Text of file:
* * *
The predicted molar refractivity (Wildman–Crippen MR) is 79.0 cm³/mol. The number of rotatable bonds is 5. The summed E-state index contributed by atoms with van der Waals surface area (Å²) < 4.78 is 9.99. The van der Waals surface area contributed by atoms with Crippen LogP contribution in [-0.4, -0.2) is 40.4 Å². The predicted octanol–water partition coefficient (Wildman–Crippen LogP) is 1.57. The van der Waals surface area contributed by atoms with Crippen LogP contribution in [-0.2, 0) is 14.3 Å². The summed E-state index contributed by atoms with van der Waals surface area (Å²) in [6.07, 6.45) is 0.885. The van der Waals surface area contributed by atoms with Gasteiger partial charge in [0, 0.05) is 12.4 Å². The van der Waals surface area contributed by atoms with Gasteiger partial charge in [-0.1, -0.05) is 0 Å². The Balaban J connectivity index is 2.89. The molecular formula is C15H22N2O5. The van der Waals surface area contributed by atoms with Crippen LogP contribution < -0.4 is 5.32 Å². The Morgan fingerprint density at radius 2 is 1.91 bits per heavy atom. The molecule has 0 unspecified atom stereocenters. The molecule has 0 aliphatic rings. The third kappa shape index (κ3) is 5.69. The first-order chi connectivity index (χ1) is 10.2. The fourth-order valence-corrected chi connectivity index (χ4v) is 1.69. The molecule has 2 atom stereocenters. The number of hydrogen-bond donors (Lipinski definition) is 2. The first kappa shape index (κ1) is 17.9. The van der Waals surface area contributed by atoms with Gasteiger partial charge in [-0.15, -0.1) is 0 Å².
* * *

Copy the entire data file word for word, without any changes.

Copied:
The predicted molar refractivity (Wildman–Crippen MR) is 79.0 cm³/mol. The number of rotatable bonds is 5. The summed E-state index contributed by atoms with van der Waals surface area (Å²) < 4.78 is 9.99. The van der Waals surface area contributed by atoms with Crippen LogP contribution in [-0.4, -0.2) is 40.4 Å². The predicted octanol–water partition coefficient (Wildman–Crippen LogP) is 1.57. The van der Waals surface area contributed by atoms with Crippen LogP contribution in [-0.2, 0) is 14.3 Å². The summed E-state index contributed by atoms with van der Waals surface area (Å²) in [6.07, 6.45) is 0.885. The van der Waals surface area contributed by atoms with Gasteiger partial charge in [0, 0.05) is 12.4 Å². The van der Waals surface area contributed by atoms with Gasteiger partial charge in [-0.1, -0.05) is 0 Å². The Balaban J connectivity index is 2.89. The molecular formula is C15H22N2O5. The van der Waals surface area contributed by atoms with Crippen LogP contribution < -0.4 is 5.32 Å². The Morgan fingerprint density at radius 2 is 1.91 bits per heavy atom. The molecule has 0 unspecified atom stereocenters. The molecule has 0 aliphatic rings. The third kappa shape index (κ3) is 5.69. The first-order chi connectivity index (χ1) is 10.2. The fourth-order valence-corrected chi connectivity index (χ4v) is 1.69. The molecule has 2 atom stereocenters. The number of hydrogen-bond donors (Lipinski definition) is 2. The first kappa shape index (κ1) is 17.9. The van der Waals surface area contributed by atoms with Gasteiger partial charge in [-0.15, -0.1) is 0 Å².